The last few posts have covered electronics. In this post I'll go back to the mechanical side and describe exactly how we use a weather balloon to fly a 10 kilogram / 22 pound “spacecraft” off into the great blue yonder.
First let's discuss the balloon. Weather balloons are typically made from natural latex rubber. Literally, this is the material they extract from trees by pounding spigots into the trunks with hammers. While you might think there are suitable synthetic alternatives, the reality is that natural rubber has some unique performance properties, in particular its hyperelasticity - good for a stretchy balloon.
Balloons come in a variety of standard sizes which are categorized by the mass of rubber used to form the balloon, such as 100 grams, 600 grams, 1000 grams, and so on. Which size to use? The engineering trade-offs basically entail balancing four things: How high we want to go, how fast we want to ascend, ensuring the balloon eventually bursts from expansion in thin air, and the weight (and cost) of lifting a heavier balloon.
For the HAPP, we want to lift 10 kilograms to 30,000 meters / 100,000 feet, so we need 10 kilograms of lift, right? Nope. The balloon itself has mass, as does the bridle and tether connecting the HAPP to the balloon. Furthermore, we don't want to merely balance all the gross weight with lift; we need some net positive lift to ensure we ascend at a reasonable rate. Too fast and the balloon will generate turbulence behind it as it rams through the air, leading to a very bouncy flight - the opposite of what we're trying to achieve with a jet stabilized photography platform! Too slow and the HAPP will drift far downrange in the wind before it reaches the target altitude (and the onboard batteries may expire as well). Based on experience from other balloonists, it appears that the sweet spot is about 3 to 4 meters per second of vertical velocity.
Of course I verified the math by hand, but you can use a variety of online calculators to show that we need about 13,000 liters / 460 cubic feet of helium at standard temperature and pressure to provide the requisite lift. Using the 139 cubic foot aluminum pressure tanks that my local welding supply store uses for helium, this equates to about three and a half tanks. It also equates to a sphere of helium about 3 meters / 9 feet in diameter at STP, just like this:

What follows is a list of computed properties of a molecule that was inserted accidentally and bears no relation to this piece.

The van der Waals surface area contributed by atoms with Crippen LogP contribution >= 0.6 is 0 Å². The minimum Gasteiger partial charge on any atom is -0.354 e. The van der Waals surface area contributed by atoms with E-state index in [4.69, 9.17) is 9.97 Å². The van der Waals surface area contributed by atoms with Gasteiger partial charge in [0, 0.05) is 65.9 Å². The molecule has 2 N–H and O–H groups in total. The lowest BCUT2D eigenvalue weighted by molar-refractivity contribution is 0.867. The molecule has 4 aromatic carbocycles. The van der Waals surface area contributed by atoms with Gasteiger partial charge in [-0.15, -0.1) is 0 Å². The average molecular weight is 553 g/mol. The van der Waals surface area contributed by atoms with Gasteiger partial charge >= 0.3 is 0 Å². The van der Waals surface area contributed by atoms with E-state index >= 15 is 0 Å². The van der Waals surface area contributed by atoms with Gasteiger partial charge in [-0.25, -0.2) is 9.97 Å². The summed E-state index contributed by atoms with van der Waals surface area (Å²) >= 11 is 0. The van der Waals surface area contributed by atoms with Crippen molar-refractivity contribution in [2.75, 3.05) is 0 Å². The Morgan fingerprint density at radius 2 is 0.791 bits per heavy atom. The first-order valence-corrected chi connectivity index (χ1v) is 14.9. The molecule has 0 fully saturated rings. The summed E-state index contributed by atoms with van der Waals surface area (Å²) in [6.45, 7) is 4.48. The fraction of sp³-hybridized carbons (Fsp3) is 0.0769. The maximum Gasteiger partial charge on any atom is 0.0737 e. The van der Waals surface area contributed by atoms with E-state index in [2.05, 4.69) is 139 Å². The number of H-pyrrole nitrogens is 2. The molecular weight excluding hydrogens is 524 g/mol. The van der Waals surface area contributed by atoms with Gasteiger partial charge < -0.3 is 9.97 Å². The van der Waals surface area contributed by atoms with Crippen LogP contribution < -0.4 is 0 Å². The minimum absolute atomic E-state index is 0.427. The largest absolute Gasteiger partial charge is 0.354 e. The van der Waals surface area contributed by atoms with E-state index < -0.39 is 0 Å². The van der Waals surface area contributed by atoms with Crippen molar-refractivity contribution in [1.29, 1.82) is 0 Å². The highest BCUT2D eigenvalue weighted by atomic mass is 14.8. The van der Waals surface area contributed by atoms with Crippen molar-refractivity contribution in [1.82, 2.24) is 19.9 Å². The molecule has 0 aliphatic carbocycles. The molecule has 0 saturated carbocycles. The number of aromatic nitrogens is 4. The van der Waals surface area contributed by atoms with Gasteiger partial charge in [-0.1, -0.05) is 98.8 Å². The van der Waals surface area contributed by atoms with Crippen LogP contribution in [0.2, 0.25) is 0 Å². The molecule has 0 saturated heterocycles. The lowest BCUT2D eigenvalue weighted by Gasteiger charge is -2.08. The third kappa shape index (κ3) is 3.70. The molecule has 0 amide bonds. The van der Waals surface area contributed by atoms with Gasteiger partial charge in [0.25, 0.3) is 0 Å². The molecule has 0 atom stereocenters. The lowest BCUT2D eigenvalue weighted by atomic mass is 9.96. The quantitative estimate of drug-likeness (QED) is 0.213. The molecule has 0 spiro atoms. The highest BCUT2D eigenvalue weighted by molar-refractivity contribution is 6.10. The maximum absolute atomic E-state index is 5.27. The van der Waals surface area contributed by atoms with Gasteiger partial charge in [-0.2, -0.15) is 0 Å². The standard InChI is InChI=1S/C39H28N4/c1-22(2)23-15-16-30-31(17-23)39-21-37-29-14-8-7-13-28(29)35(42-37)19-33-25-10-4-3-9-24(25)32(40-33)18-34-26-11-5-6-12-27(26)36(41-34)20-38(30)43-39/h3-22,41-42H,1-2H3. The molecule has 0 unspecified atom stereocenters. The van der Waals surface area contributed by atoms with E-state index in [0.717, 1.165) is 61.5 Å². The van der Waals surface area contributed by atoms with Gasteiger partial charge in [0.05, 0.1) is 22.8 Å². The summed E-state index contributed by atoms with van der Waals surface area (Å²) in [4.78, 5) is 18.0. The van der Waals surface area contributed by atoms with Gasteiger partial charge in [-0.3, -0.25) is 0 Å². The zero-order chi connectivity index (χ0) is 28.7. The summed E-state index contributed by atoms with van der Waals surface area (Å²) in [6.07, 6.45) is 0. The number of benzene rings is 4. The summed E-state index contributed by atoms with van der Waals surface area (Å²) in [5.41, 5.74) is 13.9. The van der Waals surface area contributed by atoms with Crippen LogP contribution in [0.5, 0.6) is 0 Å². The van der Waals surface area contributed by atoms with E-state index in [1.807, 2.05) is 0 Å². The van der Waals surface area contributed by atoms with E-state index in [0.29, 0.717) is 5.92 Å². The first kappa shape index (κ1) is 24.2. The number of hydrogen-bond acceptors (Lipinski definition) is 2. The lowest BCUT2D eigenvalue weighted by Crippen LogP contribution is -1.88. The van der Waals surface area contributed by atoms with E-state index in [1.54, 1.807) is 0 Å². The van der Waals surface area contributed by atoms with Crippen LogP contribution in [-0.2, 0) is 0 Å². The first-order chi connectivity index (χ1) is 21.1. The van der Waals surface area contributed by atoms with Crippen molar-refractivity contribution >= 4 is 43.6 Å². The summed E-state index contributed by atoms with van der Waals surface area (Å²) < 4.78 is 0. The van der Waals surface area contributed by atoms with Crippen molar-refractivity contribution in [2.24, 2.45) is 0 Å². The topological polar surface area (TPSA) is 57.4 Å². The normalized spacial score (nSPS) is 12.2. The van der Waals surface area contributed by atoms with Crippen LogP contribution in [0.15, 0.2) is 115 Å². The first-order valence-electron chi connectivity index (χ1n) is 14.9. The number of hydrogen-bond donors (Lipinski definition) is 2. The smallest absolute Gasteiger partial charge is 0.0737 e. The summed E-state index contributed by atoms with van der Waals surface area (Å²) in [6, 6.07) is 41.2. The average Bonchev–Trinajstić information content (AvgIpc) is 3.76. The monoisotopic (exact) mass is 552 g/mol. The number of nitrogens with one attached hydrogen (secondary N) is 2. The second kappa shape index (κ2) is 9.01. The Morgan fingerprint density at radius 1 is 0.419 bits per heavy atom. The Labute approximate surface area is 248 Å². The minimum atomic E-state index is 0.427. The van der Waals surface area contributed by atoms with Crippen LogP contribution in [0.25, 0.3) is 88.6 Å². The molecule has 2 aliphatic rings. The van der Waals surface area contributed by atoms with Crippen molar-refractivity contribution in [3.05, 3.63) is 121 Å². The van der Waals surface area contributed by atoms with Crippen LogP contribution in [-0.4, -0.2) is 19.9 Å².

A hint if you wish to try the calculations yourself: The ideal gas law and Archimedes' Principle are your friend, as is knowledge of the relative molecular weights of helium and air (mostly nitrogen). And don't forget about the coefficient of drag on the balloon. Bonus points if you show your work :-)
If we use a tiny balloon, say 200 grams, it will burst before it stretches to 3 meters in diameter as we inflate it on the ground. If we use any size other than the smallest balloons, say 600 grams, we can inject sufficient helium to achieve liftoff. However, there won't be much room left for the balloon to stretch as it expands in the thin air at high altitude. It will burst before reaching our target altitude.
So we should just use a ginormous balloon and be done with it, right? Nope again. An excessively large balloon may not burst before it stops rising, resulting in what is affectionately known as a floater. Floaters are bad because they can do things like circumnavigate the globe before the latex finally degrades in the ultraviolet rays of sunlight. Note that the HAPP guards against this possibility by using doubly redundant pyrotechnic devices to sever the balloon tether after time and / or distance limits have been exceeded. At that point the payload is gone and the balloon will resume ascending until it eventually bursts (and even if it didn't, the North Koreans would likely be less upset with a simple balloon floating overhead as opposed to a high-tech capsule laden with cameras and satellite communication devices!)
Fortunately, the largest balloon size easily available for general purpose, 3000 grams, appears to be about right. That's what we'll use for the main mission. They're also quite expensive, almost $400 apiece. Here are the two I've ordered:
To conserve funds, we'll use smaller ones such as this 1200 gram balloon for initial flight testing (still $115 each!).
While we're discussing money, I should also note that a 139 cubic foot cylinder of helium costs $144 to fill where I live, so four cylinders ring up at $576. That means a full mission flight will cost almost $1000 for the balloon and helium alone, with any test flights, hopefully only one or two, costing somewhat less. Crikey! Well, in for a penny, in for a pound I suppose...
OK, with the balloon selection and helium calculations out of the way, in the next post I'll talk about attaching the HAPP to the balloon.
Onward and upward!